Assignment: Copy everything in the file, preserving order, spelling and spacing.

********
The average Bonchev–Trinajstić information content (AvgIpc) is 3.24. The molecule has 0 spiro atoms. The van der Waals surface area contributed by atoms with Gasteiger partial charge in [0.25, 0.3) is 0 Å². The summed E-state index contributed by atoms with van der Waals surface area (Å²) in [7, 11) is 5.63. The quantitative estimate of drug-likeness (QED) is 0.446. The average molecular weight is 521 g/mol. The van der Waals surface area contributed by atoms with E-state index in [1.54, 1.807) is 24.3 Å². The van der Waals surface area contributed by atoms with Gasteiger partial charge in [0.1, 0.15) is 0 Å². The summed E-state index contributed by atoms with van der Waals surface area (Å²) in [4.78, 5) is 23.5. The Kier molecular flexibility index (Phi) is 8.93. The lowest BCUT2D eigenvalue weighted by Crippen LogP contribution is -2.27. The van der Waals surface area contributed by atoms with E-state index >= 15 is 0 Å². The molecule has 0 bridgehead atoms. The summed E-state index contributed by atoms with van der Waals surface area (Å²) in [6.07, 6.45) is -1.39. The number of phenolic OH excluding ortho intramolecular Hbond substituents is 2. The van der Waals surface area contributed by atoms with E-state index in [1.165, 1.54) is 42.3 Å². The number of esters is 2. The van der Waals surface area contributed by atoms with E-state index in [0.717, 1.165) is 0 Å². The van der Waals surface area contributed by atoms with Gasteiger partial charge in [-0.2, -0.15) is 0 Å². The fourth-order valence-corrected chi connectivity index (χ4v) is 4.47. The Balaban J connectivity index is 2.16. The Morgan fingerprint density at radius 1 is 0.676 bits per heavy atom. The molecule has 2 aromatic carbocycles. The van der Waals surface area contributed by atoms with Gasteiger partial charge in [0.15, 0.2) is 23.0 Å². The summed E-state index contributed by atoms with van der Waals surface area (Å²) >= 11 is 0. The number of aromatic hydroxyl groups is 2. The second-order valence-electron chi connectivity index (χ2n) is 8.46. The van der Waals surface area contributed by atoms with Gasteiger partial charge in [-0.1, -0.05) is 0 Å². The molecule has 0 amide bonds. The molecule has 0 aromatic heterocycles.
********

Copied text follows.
The average Bonchev–Trinajstić information content (AvgIpc) is 3.24. The molecule has 0 spiro atoms. The van der Waals surface area contributed by atoms with Gasteiger partial charge in [0.25, 0.3) is 0 Å². The summed E-state index contributed by atoms with van der Waals surface area (Å²) in [7, 11) is 5.63. The quantitative estimate of drug-likeness (QED) is 0.446. The average molecular weight is 521 g/mol. The van der Waals surface area contributed by atoms with E-state index in [1.54, 1.807) is 24.3 Å². The van der Waals surface area contributed by atoms with Gasteiger partial charge in [0.1, 0.15) is 0 Å². The summed E-state index contributed by atoms with van der Waals surface area (Å²) in [4.78, 5) is 23.5. The Kier molecular flexibility index (Phi) is 8.93. The lowest BCUT2D eigenvalue weighted by Crippen LogP contribution is -2.27. The van der Waals surface area contributed by atoms with E-state index >= 15 is 0 Å². The molecule has 0 bridgehead atoms. The summed E-state index contributed by atoms with van der Waals surface area (Å²) in [6.07, 6.45) is -1.39. The number of phenolic OH excluding ortho intramolecular Hbond substituents is 2. The van der Waals surface area contributed by atoms with E-state index in [1.165, 1.54) is 42.3 Å². The number of esters is 2. The van der Waals surface area contributed by atoms with E-state index in [0.717, 1.165) is 0 Å². The van der Waals surface area contributed by atoms with Gasteiger partial charge in [-0.2, -0.15) is 0 Å². The fourth-order valence-corrected chi connectivity index (χ4v) is 4.47. The Balaban J connectivity index is 2.16. The Morgan fingerprint density at radius 1 is 0.676 bits per heavy atom. The molecule has 2 aromatic carbocycles. The van der Waals surface area contributed by atoms with Gasteiger partial charge in [0.15, 0.2) is 23.0 Å². The summed E-state index contributed by atoms with van der Waals surface area (Å²) >= 11 is 0. The number of aromatic hydroxyl groups is 2. The second-order valence-electron chi connectivity index (χ2n) is 8.46. The van der Waals surface area contributed by atoms with Gasteiger partial charge in [-0.1, -0.05) is 0 Å². The molecule has 0 amide bonds. The molecule has 0 aromatic heterocycles.